Wednesday, November 29, 2006

Where's your head at

I am the architect of my own discontent.

That is the idea I had been reflecting on before I left for DC. The specifics aren't so important, just the idea that through my own choices and my occasional inability to foresee ultimate ends, I have created situations that have lessened my happiness. With a little more time, I see how the opposite is also true: I very much engineer my bliss. The times that I am able to see the small beautiful things that go on around me, the occasions where I place my interests first - there is sometimes seemingly endless joy.

And now I've found another corollary: I can't make someone else happy. More specifically, I can't lessen their discontent, as I was trying to do. I thought that it was a simple see-saw, and that if I gave more and sacrificed some of what thrills me, that they in turn would be happier and more at peace. But, it doesn't work like that. I gave it away, and it didn't benefit anyone.

Lesson learned - you can't always help someone else, even by foregoing what you want. I guess this is just another look at the idea that we all have to find our own way.

Friday, November 24, 2006

55 Fiction Friday: Bjork edition

Friday will be watching you.

The convenience store, its aisles full of moldering cough syrup, Cheez-its and condoms, where you pick up your daily paper; your favorite coffee shop with the killer sticky buns; even your old yoga studio. I go to the places you used to frequent, even though I don’t know what I’d do if I found you.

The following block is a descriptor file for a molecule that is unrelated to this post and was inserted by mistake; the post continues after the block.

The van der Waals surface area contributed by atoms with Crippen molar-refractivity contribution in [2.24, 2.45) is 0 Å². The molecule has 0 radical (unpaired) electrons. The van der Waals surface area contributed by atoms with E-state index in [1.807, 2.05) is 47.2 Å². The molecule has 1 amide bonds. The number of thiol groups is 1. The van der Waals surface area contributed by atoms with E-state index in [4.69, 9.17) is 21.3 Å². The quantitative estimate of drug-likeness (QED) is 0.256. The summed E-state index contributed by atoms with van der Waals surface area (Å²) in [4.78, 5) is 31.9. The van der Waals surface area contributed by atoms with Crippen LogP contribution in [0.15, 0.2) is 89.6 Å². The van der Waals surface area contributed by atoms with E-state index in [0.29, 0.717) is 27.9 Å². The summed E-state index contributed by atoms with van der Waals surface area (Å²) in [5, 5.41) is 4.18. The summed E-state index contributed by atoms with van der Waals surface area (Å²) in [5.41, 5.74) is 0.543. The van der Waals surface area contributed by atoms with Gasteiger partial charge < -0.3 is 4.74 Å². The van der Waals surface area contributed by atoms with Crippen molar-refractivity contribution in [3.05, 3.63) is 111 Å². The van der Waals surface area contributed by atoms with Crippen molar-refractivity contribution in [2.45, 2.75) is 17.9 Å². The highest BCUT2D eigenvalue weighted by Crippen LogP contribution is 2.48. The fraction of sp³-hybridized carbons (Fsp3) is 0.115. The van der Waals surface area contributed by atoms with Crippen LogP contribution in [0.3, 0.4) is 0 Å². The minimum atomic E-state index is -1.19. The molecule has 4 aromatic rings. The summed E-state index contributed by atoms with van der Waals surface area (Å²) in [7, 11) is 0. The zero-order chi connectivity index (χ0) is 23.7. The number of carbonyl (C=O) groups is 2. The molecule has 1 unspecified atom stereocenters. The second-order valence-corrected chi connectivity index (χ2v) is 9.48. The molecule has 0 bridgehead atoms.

Wednesday, November 22, 2006

blood makes noise

Links to things that I find interesting/worthwhile:

  • I'm slowly being converted from Bloglines to Google Reader. I find it a little slow, but I like some of the features.
  • Plus, it turned me on to Quote of the Day. With such gems as ""Everyone thinks of changing the world, but no one thinks of changing himself." - L. Tolstoy, how can I resist?
  • I've been thinking about how engaged I am in my community, and how I can increase that. In light of the recent Nobel Peace Prize recepient, I've also been reading more about micro-financing, and this this is quick resource on a few organizations dealing in micro-loans.
  • My latest blogcrush: BrooklynMasala (aka Ganesh.) Go now, enjoy - but remember, I saw him first!
  • I'm in the middle of an ardent, pasionate love affair with words ..... but sometimes, they still escape me. You know, when you're trying to find that word - the one that has to do with that thing? How much help would a reverse dictionary be?
  • I've been thinking about how our attitudes and beliefs shape our experience. This post from Scott Adams (i.e. the Dilbert guy) is thought-provoking.
  • As you know, when it comes to technology, I'm what one could call a "late-adopter." Although I have an iPod, I don't really do the podcast thing. SO, I found Chai's list of podcasts very helpful. Are there others that you'd recommend?

Tuesday, November 21, 2006


I'm not sure which pricks me more: things changing or things not changing.

I remember returning to my alma mater the year after I graduated to find a new crop of students. They were doing all the things that I had done: trooping up and down Princess Street, grabbing mobile lunches at the Pita Pit, living it up at my bars, etc. I knew it was self-centered and foolish, but it bothered me that nothing had really changed. I didn't expect that there would be a me-shaped hole on campus, but I felt swept aside and, to top it off, foolish for having an unspoken expectation that things would be different with me out of the equation. Like the ex we hope/expect to pine for us forever even as we move on with our lives, though I had formed my own life in a different location, I wanted Kingston to long for me.